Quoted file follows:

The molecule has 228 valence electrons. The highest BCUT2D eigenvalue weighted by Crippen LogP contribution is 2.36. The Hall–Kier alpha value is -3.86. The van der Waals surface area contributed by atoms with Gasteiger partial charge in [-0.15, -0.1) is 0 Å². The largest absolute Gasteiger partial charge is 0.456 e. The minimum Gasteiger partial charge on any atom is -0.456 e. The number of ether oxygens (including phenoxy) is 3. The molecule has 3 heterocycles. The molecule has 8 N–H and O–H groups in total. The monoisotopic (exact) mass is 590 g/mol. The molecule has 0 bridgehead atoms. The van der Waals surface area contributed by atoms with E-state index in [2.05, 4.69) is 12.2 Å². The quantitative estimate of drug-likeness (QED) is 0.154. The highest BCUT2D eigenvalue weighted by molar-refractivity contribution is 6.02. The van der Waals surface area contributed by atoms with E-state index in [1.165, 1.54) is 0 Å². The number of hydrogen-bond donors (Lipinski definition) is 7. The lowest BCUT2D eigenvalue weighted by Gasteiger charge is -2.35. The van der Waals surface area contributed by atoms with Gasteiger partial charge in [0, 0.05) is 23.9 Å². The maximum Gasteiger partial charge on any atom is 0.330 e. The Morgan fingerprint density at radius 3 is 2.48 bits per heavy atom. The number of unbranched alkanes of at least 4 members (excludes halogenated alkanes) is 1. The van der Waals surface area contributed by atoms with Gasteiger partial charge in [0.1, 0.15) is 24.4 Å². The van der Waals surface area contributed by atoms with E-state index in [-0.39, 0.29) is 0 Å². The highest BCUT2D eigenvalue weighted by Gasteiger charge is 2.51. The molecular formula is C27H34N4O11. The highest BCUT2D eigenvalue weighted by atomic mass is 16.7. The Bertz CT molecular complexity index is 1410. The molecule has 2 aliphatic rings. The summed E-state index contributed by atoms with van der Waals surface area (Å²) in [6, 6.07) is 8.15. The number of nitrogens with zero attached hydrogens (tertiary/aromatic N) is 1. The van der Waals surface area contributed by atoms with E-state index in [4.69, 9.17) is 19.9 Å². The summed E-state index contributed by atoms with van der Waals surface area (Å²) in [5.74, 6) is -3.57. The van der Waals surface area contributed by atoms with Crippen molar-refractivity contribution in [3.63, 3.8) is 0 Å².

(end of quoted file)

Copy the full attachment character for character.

The molecule has 228 valence electrons. The highest BCUT2D eigenvalue weighted by Crippen LogP contribution is 2.36. The Hall–Kier alpha value is -3.86. The van der Waals surface area contributed by atoms with Gasteiger partial charge in [-0.15, -0.1) is 0 Å². The largest absolute Gasteiger partial charge is 0.456 e. The minimum Gasteiger partial charge on any atom is -0.456 e. The number of ether oxygens (including phenoxy) is 3. The molecule has 3 heterocycles. The molecule has 8 N–H and O–H groups in total. The monoisotopic (exact) mass is 590 g/mol. The molecule has 0 bridgehead atoms. The van der Waals surface area contributed by atoms with E-state index in [2.05, 4.69) is 12.2 Å². The quantitative estimate of drug-likeness (QED) is 0.154. The highest BCUT2D eigenvalue weighted by molar-refractivity contribution is 6.02. The van der Waals surface area contributed by atoms with E-state index in [1.165, 1.54) is 0 Å². The number of hydrogen-bond donors (Lipinski definition) is 7. The lowest BCUT2D eigenvalue weighted by Gasteiger charge is -2.35. The van der Waals surface area contributed by atoms with Gasteiger partial charge in [0, 0.05) is 23.9 Å². The maximum Gasteiger partial charge on any atom is 0.330 e. The Morgan fingerprint density at radius 3 is 2.48 bits per heavy atom. The number of unbranched alkanes of at least 4 members (excludes halogenated alkanes) is 1. The van der Waals surface area contributed by atoms with Gasteiger partial charge in [0.1, 0.15) is 24.4 Å². The van der Waals surface area contributed by atoms with E-state index in [-0.39, 0.29) is 0 Å². The highest BCUT2D eigenvalue weighted by Gasteiger charge is 2.51. The molecular formula is C27H34N4O11. The highest BCUT2D eigenvalue weighted by atomic mass is 16.7. The Bertz CT molecular complexity index is 1410. The molecule has 2 aliphatic rings. The summed E-state index contributed by atoms with van der Waals surface area (Å²) in [6, 6.07) is 8.15. The number of nitrogens with zero attached hydrogens (tertiary/aromatic N) is 1. The van der Waals surface area contributed by atoms with E-state index in [4.69, 9.17) is 19.9 Å². The summed E-state index contributed by atoms with van der Waals surface area (Å²) in [5.74, 6) is -3.57. The van der Waals surface area contributed by atoms with Crippen molar-refractivity contribution in [3.63, 3.8) is 0 Å².